Sharing thoughts on the Bill, De Alwis stated that while the Bill has been identified and debated on, it has not been implemented by law. The underlying reasons are attributed to the existence of profit-seeking stakeholders, religious factors, and economic tensions; differing opinions of those profiting out of cruelty and captivity has prevented the Bill from being implemented. “They debate on it based on the profits gained, rather than looking at what is humane or responsible. They have talked as well, but at the end of the day, they tend to stop at other big problems such as the economy.”
Further, the Bill can be differentiated from the Flora and Fauna Protection Ordinance which seeks to oversee the welfare of wild animals. Despite being already found on paper and being fairly robust, the legislation is criticised for its lack of enforcement. De Alwis noted that Sumith Pilapitiya, the former Director General of the Department of Wildlife Conservation, displayed a thorough utilisation of the Ordinance for the prevention of crimes including the abduction and killing of wild animals.
The recent strive towards the implementation of the Bill has resulted from the vast quantity of cases of animal abuse being reported daily. One of the recent incidents of nearly 30 such dogs being cared for by students of the University of Sri Jayewardenepura attests to this. De Alwis noted that the dogs were both vaccinated and neutered.
Meanwhile, De Zoysa expressed that the passing of the Bill would necessitate the need for the groundwork to be done prior to monitoring the implementation of animal welfare. With that, she shared that United People’s Freedom Alliance (UPFA) MP Namal Rajapaksa has tweeted about the Bill – evidence that the campaign is being heard.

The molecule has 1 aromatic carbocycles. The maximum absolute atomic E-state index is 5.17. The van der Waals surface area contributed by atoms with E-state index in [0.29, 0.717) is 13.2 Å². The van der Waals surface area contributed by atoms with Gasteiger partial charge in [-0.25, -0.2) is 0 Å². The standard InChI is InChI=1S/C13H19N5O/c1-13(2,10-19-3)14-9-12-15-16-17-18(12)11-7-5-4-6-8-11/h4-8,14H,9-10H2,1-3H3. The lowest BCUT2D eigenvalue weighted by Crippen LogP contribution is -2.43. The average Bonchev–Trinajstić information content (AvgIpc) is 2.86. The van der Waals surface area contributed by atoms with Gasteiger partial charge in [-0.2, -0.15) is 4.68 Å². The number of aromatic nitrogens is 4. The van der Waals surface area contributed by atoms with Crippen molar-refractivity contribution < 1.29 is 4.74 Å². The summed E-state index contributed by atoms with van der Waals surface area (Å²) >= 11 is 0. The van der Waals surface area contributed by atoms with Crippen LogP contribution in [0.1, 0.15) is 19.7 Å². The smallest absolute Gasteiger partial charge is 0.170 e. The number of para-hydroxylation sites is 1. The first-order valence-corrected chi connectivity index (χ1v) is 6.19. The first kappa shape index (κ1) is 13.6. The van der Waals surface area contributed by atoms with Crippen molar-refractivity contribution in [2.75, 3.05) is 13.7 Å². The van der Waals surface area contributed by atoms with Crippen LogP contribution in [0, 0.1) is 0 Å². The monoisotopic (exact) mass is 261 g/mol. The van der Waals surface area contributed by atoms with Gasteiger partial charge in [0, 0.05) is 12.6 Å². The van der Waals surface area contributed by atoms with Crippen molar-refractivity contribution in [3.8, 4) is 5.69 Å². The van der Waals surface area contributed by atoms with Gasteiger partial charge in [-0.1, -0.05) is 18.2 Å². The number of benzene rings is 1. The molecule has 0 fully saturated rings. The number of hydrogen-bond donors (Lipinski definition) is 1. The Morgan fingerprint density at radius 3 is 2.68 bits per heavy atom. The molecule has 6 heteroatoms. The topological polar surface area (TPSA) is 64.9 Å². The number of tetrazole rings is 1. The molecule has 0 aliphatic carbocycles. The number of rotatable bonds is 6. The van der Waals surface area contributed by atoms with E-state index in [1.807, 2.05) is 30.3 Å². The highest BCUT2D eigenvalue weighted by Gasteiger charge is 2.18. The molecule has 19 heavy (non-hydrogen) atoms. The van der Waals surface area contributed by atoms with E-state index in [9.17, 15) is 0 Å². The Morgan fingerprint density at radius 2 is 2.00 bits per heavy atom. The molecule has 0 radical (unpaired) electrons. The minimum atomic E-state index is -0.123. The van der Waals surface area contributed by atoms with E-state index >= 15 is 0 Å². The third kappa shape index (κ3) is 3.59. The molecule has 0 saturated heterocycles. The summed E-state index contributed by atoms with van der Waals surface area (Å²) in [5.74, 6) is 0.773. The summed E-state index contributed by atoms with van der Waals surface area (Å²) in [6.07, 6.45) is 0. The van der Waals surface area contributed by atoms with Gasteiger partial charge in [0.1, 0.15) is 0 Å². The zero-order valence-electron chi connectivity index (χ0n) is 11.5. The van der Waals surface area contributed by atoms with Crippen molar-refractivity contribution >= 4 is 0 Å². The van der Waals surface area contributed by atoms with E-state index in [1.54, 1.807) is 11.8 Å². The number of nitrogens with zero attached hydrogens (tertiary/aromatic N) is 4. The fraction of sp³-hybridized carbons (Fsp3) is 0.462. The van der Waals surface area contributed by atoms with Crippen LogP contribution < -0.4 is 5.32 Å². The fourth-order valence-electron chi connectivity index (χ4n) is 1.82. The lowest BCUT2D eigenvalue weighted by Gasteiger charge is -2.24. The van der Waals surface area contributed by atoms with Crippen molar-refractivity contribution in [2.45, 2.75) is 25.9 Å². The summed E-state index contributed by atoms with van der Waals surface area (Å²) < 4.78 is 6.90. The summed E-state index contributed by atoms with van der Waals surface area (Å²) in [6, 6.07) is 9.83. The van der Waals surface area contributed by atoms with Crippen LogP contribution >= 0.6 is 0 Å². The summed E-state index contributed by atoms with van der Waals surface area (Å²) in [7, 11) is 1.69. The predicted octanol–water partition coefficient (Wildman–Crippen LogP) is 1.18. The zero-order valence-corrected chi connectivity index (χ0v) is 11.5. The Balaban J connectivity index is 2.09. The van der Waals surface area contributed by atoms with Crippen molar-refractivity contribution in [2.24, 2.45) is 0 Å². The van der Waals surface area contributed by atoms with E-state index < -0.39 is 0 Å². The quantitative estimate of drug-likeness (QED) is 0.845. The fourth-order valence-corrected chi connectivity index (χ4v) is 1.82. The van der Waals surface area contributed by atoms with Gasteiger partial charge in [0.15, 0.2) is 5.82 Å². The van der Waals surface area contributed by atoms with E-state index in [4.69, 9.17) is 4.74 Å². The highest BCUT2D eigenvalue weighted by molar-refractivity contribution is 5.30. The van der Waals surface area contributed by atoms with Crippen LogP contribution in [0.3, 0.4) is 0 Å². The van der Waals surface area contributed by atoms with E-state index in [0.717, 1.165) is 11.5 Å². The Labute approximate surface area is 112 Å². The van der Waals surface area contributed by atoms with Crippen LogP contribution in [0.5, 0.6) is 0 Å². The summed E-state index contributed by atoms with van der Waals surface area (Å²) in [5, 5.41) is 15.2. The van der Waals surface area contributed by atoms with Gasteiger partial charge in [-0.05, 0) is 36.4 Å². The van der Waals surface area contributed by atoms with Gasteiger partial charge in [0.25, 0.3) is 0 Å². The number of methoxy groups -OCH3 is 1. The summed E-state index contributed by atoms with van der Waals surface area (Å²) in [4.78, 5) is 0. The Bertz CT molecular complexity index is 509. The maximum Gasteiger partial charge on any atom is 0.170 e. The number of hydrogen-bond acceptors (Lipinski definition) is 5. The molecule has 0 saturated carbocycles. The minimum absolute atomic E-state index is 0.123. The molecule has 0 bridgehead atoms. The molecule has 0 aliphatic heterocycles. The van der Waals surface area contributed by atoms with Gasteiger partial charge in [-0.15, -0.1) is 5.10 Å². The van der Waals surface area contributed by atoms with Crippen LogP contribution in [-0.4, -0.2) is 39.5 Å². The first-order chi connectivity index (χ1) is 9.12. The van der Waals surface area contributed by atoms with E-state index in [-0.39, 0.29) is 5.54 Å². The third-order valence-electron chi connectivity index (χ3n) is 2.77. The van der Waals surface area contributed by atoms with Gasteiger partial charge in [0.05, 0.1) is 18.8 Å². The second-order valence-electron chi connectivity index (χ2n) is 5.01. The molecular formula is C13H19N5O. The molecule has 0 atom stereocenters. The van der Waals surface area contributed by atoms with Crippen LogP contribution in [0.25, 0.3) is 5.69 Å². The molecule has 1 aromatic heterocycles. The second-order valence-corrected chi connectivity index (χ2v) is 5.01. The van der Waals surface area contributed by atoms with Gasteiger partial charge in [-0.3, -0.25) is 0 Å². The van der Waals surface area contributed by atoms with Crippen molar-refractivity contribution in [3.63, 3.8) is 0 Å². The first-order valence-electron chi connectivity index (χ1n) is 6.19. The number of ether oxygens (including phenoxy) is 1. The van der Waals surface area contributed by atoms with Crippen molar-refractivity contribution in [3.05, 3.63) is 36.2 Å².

An online campaign gearing for the implementation of the Bill also rose to the occasion through the execution of a peaceful demonstration last Wednesday (26 February) at Viharamahadevi Park.
What are the issues?
Considering humanity’s prowess to succeed in nearly anything, when arriving at the subject of animal cruelty, it only makes sense to question where exactly we went wrong and why.
A primary issue observed by De Alwis is with the existence of a majority that opts not to prioritise animal welfare anymore. A dehumanised society, prioritising economy and infrastructure as opposed to compassion and ethics, is often seen to resort to cruelty and negativity for the purpose of obtaining quick fixes. “Even if you look at how the world is coping, you can see that people are becoming less and less compassionate and more selfish,” she added.
On the one hand, the inadequacy of domestic sanctions to punish and hold those responsible accountable is also viewed as a running concern; having to take matters into their own hands as they enjoy immunity is an assertion that it is no longer their issue.